VCSEL improvement offers next big step for consumer LiDAR and AR/VR

1/5/2022 9:38:54 AM Lauren Laws, CSL

Not everyone knows what vertical-cavity surface-emitting lasers (VCSEL) are, but it's a safe bet you use them every day. They're in your computer mouse and laser printer, and most recently used in 3D sensing such as facial recognition (Apple FaceID), LiDAR, and augmented/virtual reality headsets and glasses. But advancing technology for these next generation applications means increasing the optical output power and beam quality of these lasers without compromising the longevity and manufacturability of these devices.

Researchers from the Advanced Semiconductor Device and Integration Laboratory at the University of Illinois Urbana Champaign, led by Professor John Dallesasse, not only created a more powerful single-mode VCSEL, they broke a world record doing it.  

Patrick Su
Patrick Su

"I couldn't believe it. We expected it to enable higher single-mode powers than before but not this much single-mode power," said Patrick Su, graduate student and researcher.

Their research, which was recently published as an Editor's Pick in Applied Physics Letters, demonstrated several single- mode VCSEL capable of exceeding 10 milliwatts. The previous highest powered VCSEL was 7-8 milliwatts.

The team did this by achieving single- fundamental- mode lasing through a method called impurity- induced disordering. Lasing is similar to a feedback loop, where a light particle will stimulate electrons to give off a duplicate photon the more it bounces back and forth from the mirror of a cavity. By using disordering, select areas of the mirror become smeared and lose reflectivity. Researchers were able to intentionally induce strain to control the disordering front such that the higher-order modes are suppressed while allowing the single- fundamental- mode to lase selectively.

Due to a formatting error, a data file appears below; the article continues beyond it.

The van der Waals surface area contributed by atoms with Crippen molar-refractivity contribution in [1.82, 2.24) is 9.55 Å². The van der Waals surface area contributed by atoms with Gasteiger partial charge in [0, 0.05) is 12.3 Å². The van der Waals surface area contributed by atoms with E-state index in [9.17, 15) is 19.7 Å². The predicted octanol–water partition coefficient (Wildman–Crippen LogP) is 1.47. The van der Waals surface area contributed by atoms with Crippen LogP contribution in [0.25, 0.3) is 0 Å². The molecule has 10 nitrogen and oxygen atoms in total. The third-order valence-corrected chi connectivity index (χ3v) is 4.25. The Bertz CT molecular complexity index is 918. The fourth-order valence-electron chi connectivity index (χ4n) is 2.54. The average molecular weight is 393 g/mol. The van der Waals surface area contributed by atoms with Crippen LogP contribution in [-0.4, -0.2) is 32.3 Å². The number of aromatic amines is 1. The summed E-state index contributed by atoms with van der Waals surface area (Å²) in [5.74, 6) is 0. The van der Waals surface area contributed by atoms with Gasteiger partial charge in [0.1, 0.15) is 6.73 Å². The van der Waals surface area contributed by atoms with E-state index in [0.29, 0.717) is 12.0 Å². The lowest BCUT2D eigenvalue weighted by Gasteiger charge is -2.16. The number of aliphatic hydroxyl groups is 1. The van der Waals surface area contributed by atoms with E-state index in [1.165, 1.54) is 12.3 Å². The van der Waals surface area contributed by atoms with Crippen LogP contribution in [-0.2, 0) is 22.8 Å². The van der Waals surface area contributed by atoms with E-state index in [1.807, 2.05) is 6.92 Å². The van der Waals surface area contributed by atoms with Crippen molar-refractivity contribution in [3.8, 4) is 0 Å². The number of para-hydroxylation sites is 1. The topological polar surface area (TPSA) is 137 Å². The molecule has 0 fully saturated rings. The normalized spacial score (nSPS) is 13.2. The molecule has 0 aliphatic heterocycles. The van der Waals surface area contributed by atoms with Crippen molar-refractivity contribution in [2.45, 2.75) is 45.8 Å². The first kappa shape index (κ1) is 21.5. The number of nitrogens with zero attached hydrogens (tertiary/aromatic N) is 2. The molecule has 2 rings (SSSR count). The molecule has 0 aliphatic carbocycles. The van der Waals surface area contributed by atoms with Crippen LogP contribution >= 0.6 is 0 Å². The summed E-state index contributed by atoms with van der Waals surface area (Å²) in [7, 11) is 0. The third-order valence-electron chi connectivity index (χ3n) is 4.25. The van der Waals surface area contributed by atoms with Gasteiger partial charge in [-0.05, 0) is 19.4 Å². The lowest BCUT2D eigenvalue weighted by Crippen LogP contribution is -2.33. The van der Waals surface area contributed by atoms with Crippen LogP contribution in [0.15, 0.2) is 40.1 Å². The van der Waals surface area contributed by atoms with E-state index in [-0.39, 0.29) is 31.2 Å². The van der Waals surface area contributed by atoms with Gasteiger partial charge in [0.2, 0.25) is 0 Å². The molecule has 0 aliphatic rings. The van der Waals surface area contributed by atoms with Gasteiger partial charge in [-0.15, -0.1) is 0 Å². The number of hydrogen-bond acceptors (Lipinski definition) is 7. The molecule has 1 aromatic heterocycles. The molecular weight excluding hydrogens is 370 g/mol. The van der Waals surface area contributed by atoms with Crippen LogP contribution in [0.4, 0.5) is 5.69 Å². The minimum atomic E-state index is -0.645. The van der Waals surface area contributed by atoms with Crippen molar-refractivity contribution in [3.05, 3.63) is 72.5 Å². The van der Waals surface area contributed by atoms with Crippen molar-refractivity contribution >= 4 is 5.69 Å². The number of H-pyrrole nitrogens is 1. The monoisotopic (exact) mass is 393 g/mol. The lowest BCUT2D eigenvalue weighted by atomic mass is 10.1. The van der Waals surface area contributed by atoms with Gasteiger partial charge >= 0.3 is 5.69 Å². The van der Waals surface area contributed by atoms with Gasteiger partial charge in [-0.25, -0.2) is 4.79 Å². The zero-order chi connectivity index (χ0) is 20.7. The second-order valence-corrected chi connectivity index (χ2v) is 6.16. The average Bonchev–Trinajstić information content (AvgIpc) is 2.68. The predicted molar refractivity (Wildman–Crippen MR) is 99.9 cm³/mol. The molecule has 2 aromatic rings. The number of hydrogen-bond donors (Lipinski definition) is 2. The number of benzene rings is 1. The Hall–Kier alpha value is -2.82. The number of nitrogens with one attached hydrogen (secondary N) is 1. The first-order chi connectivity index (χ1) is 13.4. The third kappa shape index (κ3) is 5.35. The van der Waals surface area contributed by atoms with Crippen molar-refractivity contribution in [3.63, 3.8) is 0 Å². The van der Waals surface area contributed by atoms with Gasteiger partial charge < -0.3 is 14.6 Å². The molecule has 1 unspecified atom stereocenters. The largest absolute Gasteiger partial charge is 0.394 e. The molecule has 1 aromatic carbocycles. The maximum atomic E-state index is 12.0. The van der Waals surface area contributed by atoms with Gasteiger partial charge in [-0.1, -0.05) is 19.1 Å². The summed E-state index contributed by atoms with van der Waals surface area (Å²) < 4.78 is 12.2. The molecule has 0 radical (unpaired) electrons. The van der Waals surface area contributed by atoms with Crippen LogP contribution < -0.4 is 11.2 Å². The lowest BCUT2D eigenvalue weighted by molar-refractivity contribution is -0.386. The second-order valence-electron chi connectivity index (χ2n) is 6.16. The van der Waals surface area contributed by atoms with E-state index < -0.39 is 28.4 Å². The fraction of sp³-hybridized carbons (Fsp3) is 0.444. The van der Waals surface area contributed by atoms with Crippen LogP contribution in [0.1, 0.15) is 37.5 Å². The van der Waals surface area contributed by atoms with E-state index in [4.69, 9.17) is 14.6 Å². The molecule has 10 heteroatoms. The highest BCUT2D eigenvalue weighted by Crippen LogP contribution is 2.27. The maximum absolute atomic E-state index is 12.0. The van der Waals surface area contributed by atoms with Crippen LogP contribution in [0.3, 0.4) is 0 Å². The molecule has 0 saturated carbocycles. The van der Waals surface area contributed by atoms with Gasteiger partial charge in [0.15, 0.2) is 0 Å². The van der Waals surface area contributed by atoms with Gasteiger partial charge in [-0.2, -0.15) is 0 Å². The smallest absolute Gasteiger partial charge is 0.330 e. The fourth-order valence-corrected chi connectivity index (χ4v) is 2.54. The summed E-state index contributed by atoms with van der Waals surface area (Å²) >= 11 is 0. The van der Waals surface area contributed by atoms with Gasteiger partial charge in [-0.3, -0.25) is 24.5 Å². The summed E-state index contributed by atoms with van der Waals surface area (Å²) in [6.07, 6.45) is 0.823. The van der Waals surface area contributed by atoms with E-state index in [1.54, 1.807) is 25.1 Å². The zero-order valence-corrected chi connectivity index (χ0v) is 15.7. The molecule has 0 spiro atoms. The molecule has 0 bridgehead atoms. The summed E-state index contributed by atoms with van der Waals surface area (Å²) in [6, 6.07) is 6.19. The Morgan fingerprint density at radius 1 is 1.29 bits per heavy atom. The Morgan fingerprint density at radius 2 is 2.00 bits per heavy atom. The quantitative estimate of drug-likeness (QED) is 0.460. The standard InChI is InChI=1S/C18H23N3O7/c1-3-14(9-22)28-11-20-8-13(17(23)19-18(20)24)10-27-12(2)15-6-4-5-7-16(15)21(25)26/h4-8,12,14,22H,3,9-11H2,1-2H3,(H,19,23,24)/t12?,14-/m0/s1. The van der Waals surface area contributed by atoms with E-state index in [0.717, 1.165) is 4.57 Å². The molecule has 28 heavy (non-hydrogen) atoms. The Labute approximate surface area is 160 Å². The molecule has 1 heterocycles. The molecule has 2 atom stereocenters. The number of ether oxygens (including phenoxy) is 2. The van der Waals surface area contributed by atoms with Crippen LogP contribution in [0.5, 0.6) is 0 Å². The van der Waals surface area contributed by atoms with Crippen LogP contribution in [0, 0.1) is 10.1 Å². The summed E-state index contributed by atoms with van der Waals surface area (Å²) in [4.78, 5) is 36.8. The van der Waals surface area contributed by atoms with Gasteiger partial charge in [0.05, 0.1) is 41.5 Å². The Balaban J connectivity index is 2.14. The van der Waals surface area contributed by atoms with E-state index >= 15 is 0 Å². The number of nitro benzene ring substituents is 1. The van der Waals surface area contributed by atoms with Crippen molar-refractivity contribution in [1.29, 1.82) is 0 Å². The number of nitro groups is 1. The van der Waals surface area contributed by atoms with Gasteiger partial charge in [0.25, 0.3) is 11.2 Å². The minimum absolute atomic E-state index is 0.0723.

Single Mode VCSEL

Measurements

"The work that I've done here is basically make single- mode VCSELs give out higher output power while operating in the single-fundamental-mode," said Su. "So we could address the situation of you have to have higher output power to have more, higher fidelity 3-D sensing mapping. This basically increases the operating ranges of depth mapping systems for smartphones and AR/VR headsets so you can use it out to even 10 meters."

That's huge for companies like Apple, Meta, and Google as they pursue the next step of augmented reality and next generation consumer electronics.

"I truly believe that VCSELs will be in every single device that is to come in the next five to 10 years," said Su. "The next AR glasses, iPhones, smartphones, you name it."

The Advanced Semiconductor Device and Integration Laboratory was founded by Professor John Dallesasse, and focuses on Microelectronics and Photonics. Research areas include Lasers and Optical Physics, Semiconductor Lasers and Photonic Devices, and Photonic Integrated Circuits (PICs). Dallesasse started as an associate professor at UIUC’s Department of Electrical and Computer Engineering in 2012. He is the co-inventor of III-V Oxidation, along with Nick Holonyak, Jr., an important process technology for compound semiconductor devices, especially VCSELs.